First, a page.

July 4 and James 4

The next trip Ahnya and I took was to Little Bighorn Battlefield National Monument and Pompeys Pillar. “Pomp” was the nickname for  Baptiste Charbonneau, Sacagawea’s son, that you can see on the dollar coin.

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photo courtesy Ahnya Ivie

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photo courtesy Ahnya Ivie – a little blurry but one of her favorite moments of this trip was getting a picture of them standing to fight.

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photo courtesy Ahnya Ivie — signature of Clark, some of the only physical evidence of the journey West left

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photo courtesy Ahnya Ivie — Long before the Lewsi and Clark journey “discovered” the West, Crow called this place Iishbiiammaache ( where the mountain lion lies/preys).

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I only have a few pictures from that trip(and at least right now wordpress has switched how the post is made, and I hate it- save draft and edit through dashboard for anyone else finding this), but more thoughts. Other places that we/I have visited recently also tie in with Little Bighorn. We live really close to Fort Phil Kearny and while I have hunted the walk-in area near the Fetterman Monument, this year is the first that we visited the fort. We had learned quite a bit about Red Cloud in our visit to Agate Fossil Beds NM this spring, and also had been to Fort Laramie on that trip- which makes the ride of Portugee Phillips seem even more incredible. After all of these experiences, I also swung by Rosebud Battlefield State Park while ingressing one day.

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Within that context, the 4th of July brings a mix of emotions. First, I love America and feel lucky to live in it. Every Sunday I am freely able to go to church and enjoy fellowship, study God’s word and rejoice in song. At the same time, those that do not chose to are free to do with the day as they wish. That freedom is not present in every country. To go to something like Mount Rushmore, as Ahnya and I did late May, and not feel pride in America would be hard. They also recognize all of the veterans or currently active military at the presentation, which powerfully brings forth the reminder that “freedom isn’t free”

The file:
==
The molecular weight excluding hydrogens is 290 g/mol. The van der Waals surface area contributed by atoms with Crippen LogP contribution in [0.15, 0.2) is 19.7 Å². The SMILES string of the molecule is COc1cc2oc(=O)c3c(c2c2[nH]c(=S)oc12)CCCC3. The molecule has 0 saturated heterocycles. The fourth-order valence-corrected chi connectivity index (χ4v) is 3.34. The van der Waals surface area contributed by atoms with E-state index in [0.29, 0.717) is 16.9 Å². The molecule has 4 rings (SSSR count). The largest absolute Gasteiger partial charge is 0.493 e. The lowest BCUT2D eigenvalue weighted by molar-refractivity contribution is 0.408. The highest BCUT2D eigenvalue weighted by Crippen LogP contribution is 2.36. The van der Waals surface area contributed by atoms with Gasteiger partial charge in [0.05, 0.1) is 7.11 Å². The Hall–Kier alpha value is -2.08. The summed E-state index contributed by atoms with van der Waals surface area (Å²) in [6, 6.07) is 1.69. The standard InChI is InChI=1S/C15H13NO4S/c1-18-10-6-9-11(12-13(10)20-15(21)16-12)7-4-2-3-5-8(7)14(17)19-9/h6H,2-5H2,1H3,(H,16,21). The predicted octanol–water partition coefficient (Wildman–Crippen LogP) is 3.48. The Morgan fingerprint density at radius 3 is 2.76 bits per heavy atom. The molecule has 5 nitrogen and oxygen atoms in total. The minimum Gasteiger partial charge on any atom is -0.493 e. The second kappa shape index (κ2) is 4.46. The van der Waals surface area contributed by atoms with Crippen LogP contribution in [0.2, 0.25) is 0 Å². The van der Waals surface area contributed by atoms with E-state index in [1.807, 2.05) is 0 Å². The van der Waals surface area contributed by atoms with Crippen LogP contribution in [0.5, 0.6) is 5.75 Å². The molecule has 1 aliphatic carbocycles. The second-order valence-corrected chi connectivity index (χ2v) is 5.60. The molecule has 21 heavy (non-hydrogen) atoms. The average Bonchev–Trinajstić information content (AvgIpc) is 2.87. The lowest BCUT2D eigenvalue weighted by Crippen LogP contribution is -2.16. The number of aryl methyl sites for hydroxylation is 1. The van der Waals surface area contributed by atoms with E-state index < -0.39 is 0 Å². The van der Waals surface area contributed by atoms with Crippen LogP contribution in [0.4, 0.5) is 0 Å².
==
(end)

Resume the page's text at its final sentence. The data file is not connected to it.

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courtesy Ahnya Ivie

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Last year I wrote about the power of being at Arlington, and Little Bighorn also has a national cemetary, as well as markers spread throughout the park where soldiers and warriors died during the battle.  I am not sure if it has always been that way, but the park showcases the events leading up to Little Bighorn and losses by both sides.  To quote Corb Lund from the song “horse soldier, horse soldier” (unofficial-https://www.youtube.com/watch?v=u04KA8eYwBg )

I’s with Custer and the 7th in 76 or 77
Scalped at Little Big Horn by the Sioux
And the tears and devastation of a once proud warrior nation
This I know cause I was riding with them too

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There lies the mixed emotions.  After fighting the tyranny of Britain and penning ‘self-evident’ words that “all men are created equal”, it took four-score and seven years and a war that almost tore our nation apart to even put an end to slavery- and the process to equality moved slowly even from that point.  100 years after our freedom we were still treating the native american tribes as inferior and using “manifest destiny” to take what we wanted.

There is nothing that we can do to change our history, both the proud and the shameful.  The point of this post is not to wallow in the myriad of autorcities that our country has been a part of.   With each of those, there are also American heroes that spoke up and fought against it.  We can’t change the past, but we can learn from it and make sure that we do not allow those actions to repeat themselves.  We also need to take these past actions into account when understanding why everyone does not view July 4th, or America, the same as us.  Another song that can highlight some of these feelings would be Don Edwards “The Freedom Song”.   I will put a link to it, but can’t find a good version on youtube. I like the sound of my version better, and the babies have nothing to do with the song: https://www.youtube.com/watch?v=dQn4lvASfSI&index=14&list=PLieRi_lSPlRrNv42rBfAQo7Yiqd1ocac0 .   You can google search the lyrics if interested.